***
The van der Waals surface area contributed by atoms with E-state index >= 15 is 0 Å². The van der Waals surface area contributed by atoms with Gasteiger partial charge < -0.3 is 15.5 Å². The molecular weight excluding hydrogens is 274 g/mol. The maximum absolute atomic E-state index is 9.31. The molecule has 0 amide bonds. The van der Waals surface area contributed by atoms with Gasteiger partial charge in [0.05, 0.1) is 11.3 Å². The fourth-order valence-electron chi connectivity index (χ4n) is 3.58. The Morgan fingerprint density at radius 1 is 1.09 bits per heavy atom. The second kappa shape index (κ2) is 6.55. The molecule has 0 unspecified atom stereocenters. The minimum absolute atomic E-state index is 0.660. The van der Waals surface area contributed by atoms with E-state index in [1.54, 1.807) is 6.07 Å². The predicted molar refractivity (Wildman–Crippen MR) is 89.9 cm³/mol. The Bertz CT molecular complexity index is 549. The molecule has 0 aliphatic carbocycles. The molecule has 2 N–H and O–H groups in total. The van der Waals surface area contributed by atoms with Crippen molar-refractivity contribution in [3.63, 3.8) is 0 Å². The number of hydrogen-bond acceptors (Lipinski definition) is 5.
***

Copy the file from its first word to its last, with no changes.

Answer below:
The van der Waals surface area contributed by atoms with E-state index >= 15 is 0 Å². The van der Waals surface area contributed by atoms with Gasteiger partial charge < -0.3 is 15.5 Å². The molecular weight excluding hydrogens is 274 g/mol. The maximum absolute atomic E-state index is 9.31. The molecule has 0 amide bonds. The van der Waals surface area contributed by atoms with Gasteiger partial charge in [0.05, 0.1) is 11.3 Å². The fourth-order valence-electron chi connectivity index (χ4n) is 3.58. The Morgan fingerprint density at radius 1 is 1.09 bits per heavy atom. The second kappa shape index (κ2) is 6.55. The molecule has 0 unspecified atom stereocenters. The minimum absolute atomic E-state index is 0.660. The van der Waals surface area contributed by atoms with E-state index in [1.54, 1.807) is 6.07 Å². The predicted molar refractivity (Wildman–Crippen MR) is 89.9 cm³/mol. The Bertz CT molecular complexity index is 549. The molecule has 0 aliphatic carbocycles. The molecule has 2 N–H and O–H groups in total. The van der Waals surface area contributed by atoms with Crippen molar-refractivity contribution in [3.63, 3.8) is 0 Å². The number of hydrogen-bond acceptors (Lipinski definition) is 5.